This topic and model is a bit old, but I’d like to share a couple of hacks on acoustic tuning with my fellow DT770 Pro owners.
I needed a new pair of pads for my 6 y/o DT770 Pro 32 Ohm, so I decided to experiment a bit with pads. I also found an interesting thread on Head-fi about using various types of insert materials to tune the Beyers acoustically. So, I decided to try a couple of experiments.
Hack 1: Bass and stage boost with thicker and denser velour pads
The DT770 is quite bassy, but as it’s currently supposed the most bass-heavy headphone in my collection, I wanted to give it some extra warmth and boost the sub-bass, which rolls off quite quickly with the default velour pads. I also tried it with Beyer’s pleather pads, but this time I wanted to try something different.
So I bought these cheap pads by Xberstar on Amazon:
On the photos they looked suspiciously similar to the DT1990 Pro “Balance” pads. And as I owned a pair of DT1990 before, I know that those pads boosted the bass and the treble. So I wondered if these would do something similar to DT770.
Which they did. The bass with these pads is not only stronger but surprisingly cleaner than with the original ones. It isn’t bloated at all and feels better separated from other instruments. This helps the mids to be better separated and more distinct as well. As a downside, the Beyer’s already peaky treble got elevated even more, to an uncomfortable level. But before returning these pads, I decided to try a second hack to fix the treble peak, see below.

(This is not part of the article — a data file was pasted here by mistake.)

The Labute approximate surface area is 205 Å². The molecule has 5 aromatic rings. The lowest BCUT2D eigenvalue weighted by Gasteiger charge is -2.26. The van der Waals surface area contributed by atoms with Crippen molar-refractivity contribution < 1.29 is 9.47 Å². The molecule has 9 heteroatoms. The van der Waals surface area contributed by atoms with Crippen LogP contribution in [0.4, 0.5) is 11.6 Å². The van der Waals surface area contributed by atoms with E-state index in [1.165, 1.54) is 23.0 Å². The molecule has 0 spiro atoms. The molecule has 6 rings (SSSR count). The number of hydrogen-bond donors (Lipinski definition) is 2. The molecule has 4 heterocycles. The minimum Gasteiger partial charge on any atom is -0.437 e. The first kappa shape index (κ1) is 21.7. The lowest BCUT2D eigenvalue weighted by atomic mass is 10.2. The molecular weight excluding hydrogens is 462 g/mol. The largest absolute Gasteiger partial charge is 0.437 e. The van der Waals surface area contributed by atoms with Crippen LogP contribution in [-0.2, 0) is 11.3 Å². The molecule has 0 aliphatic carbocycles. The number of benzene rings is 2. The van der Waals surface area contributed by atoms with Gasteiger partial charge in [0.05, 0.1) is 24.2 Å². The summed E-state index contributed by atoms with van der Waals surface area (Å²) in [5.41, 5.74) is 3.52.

Thicker and denser pads also increased the soundstage, at the cost of decreasing overall volume level, which is not a problem for such sensitive dynamic headphones.
The quality of those cheap Chinese pads is not very good though, so I wouldn’t recommend everyone to try get it at any cost. What you can do instead is to roll DT1990/1770 pads onto DT770 for a similar effect.
Hack 2: reducing the treble peak with paper inserts
This one is a more interesting hack for any Beyer owners who are not fond of the Beyer treble peaks. You can find a more sophisticated mod on Head-fi which combines multiple types of materials added to different parts of the headphone. What I went for is a much more simple yet effective solution, and you can try it without having to disassemble your unit.
The “theory” behind this method is simple: paper appears to be a good filter material for high frequencies in the range from 6 to 9KHz. Depending on paper density and thickness, you get different width and amplitude of the filter on the spectrum.
I made 2 types of paper inserts which I cut from paper towels (more coarse, less density) and napkins (more fine and higher density paper):
The advantage of using paper towels and napkins for these crazy cheap acoustic tuning inserts is that they already consist of multiple thinner layers of paper. So you can add or remove layers to get the sound that you like.
I ended up with 2-layer towel and 2-layer napkin inserts for each side. If I put more layers, the overall dynamics and highs detail is gone. If I put fewer layers, treble is higher than I want.
If you are lazy and just want to experiment (like me) putting these inserts inside the pad on top of the standard foam is enough:
For more stable build, you can put it under the plastic ring that holds the foam.
With these 2 hacks applied I got a better and cleaner bass, wider stage, and no fatiguing treble from my good old DT770 which I still use a lot as an “utilitarian” headphone in the office, or at home when I don’t want to bother my family with the sound blasting from the open-backs. I even got a new problem now: I don’t know to which close-back headphones I would upgrade from these, without going 7x the price. Which is a nice problem to have